Other family members. Given that most probands with SYNGAP1-ID reported to date have the disorder as a result of a de novo pathogenic variant, the risk to other family members is presumed to be low.

Related Genetic Counseling Issues

Family planning

  • The optimal time for determination of genetic risk and discussion of the availability of prenatal testing is before pregnancy.
  • It is appropriate to offer genetic counseling (including discussion of potential risks to offspring and reproductive options) to parents of affected individuals.

DNA banking is the storage of DNA (typically extracted from white blood cells) for possible future use. Because it is likely that testing methodology and our understanding of genes, allelic variants, and diseases will improve in the future, consideration should be given to banking DNA of affected individuals.

Prenatal Testing and Preimplantation Genetic Diagnosis

Once the SYNGAP1 pathogenic variant has been identified in an affected family member, prenatal testing for a pregnancy at increased risk and preimplantation genetic diagnosis are possible.

Differences in perspective may exist among medical professionals and within families regarding the use of prenatal testing, particularly if the testing is being considered for the purpose of pregnancy termination rather than early diagnosis. While most centers would consider decisions regarding prenatal testing to be the choice of the parents, discussion of these issues is appropriate.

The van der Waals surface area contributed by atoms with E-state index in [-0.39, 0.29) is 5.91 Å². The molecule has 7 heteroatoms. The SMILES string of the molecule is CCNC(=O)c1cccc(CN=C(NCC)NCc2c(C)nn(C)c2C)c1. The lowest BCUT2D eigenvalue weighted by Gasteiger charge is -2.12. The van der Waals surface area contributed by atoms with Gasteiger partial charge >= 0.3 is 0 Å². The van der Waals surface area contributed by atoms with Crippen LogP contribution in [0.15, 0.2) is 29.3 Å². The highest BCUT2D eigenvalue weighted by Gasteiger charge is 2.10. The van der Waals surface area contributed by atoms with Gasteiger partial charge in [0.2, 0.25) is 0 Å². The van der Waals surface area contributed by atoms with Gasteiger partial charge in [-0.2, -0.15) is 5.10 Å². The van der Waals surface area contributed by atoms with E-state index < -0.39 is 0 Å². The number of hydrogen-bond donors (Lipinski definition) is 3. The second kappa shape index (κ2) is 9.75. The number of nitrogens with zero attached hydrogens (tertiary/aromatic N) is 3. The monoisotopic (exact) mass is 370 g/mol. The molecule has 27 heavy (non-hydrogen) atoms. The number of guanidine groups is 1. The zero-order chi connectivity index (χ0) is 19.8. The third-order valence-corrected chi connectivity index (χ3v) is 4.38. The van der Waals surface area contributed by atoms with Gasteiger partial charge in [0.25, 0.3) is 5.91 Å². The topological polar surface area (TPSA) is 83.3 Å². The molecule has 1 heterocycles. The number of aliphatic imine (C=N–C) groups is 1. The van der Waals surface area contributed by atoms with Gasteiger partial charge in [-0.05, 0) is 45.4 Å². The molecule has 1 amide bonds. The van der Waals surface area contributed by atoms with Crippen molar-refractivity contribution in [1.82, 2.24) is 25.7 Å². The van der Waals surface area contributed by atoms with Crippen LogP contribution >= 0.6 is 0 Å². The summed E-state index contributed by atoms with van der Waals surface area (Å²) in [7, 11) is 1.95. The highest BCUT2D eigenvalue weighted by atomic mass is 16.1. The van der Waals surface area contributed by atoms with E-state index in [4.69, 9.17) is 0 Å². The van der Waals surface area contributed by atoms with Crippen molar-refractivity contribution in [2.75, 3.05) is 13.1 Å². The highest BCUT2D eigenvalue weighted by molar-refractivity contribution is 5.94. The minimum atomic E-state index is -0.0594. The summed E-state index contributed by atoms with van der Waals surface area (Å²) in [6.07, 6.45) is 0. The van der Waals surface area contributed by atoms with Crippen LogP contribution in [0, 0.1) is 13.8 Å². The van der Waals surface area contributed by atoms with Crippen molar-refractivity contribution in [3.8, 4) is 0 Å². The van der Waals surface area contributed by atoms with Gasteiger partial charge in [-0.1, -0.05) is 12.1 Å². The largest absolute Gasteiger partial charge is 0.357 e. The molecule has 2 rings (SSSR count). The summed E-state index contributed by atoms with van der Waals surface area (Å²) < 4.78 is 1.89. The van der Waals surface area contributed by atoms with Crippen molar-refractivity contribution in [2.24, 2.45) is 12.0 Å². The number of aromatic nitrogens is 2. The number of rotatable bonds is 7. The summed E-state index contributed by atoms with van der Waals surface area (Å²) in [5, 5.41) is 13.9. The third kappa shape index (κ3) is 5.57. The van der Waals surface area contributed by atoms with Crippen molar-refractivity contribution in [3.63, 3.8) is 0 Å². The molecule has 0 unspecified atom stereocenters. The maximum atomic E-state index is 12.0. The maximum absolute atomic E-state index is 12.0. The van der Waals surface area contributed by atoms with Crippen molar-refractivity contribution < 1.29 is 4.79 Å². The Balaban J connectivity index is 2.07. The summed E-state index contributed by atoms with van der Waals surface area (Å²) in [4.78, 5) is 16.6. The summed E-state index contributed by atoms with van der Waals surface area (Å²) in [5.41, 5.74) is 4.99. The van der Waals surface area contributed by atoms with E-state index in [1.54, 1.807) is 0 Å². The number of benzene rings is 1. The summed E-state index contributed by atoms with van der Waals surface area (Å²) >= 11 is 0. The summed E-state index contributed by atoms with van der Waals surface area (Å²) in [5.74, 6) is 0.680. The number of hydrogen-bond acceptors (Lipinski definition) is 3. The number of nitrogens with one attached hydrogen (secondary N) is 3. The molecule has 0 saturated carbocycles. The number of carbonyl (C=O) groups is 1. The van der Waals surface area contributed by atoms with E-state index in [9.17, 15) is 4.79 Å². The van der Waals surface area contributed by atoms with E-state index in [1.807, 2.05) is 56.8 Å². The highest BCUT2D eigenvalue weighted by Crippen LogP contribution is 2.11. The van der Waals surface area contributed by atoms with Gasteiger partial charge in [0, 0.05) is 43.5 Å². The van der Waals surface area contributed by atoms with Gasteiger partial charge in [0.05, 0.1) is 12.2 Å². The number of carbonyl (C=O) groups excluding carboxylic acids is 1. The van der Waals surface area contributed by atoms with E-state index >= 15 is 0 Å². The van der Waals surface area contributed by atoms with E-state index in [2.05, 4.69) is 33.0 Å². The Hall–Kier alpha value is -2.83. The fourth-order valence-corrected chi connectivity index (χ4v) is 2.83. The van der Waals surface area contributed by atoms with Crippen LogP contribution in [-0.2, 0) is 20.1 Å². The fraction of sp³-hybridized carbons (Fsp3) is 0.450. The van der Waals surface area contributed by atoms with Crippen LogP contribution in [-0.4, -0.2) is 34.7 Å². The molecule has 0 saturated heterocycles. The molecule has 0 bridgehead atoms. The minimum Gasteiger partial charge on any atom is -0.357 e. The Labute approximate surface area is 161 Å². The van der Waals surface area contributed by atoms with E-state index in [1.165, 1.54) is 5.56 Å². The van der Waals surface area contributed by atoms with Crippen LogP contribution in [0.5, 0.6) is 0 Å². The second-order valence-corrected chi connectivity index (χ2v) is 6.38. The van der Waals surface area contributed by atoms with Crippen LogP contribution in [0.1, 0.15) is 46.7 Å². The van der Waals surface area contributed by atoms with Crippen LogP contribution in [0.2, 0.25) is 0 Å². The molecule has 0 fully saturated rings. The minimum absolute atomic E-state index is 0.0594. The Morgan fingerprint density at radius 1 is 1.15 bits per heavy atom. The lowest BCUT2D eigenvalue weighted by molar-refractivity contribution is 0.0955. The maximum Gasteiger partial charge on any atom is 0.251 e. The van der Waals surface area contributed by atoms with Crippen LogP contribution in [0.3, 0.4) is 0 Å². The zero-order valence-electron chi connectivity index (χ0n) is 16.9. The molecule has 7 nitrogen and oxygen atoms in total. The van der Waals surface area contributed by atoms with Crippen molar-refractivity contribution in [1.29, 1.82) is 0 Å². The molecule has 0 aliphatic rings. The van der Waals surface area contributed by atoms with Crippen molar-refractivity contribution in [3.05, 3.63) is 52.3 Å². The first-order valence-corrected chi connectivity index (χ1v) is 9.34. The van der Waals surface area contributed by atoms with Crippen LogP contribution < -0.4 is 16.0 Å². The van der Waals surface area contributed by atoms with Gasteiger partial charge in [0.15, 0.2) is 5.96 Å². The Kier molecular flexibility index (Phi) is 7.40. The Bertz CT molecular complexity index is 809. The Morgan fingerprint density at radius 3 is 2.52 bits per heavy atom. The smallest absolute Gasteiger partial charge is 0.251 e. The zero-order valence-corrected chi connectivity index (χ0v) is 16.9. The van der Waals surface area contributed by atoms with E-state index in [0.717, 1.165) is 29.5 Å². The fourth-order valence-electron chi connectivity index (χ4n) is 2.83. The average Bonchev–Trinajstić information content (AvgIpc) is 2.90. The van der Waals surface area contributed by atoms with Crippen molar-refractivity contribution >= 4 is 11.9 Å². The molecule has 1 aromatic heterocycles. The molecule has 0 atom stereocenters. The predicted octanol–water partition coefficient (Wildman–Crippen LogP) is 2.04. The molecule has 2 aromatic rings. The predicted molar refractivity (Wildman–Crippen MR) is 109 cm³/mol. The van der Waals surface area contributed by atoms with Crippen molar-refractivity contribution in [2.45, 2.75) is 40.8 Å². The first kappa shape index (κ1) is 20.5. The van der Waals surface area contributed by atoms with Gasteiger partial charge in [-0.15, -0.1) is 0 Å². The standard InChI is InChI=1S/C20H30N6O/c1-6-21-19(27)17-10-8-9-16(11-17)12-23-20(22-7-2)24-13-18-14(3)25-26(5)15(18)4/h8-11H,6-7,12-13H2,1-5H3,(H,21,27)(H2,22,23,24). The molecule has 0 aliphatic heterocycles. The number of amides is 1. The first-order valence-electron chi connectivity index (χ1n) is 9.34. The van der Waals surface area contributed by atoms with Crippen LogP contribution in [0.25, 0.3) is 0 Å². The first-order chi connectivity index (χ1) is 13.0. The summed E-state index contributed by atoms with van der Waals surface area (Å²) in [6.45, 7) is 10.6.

Resources

GeneReviews staff has selected the following disease-specific and/or umbrella support organizations and/or registries for the benefit of individuals with this disorder and their families. GeneReviews is not responsible for the information provided by other organizations. For information on selection criteria, click here.

  • Bridge the Gap – SYNGAP Education & Research Foundation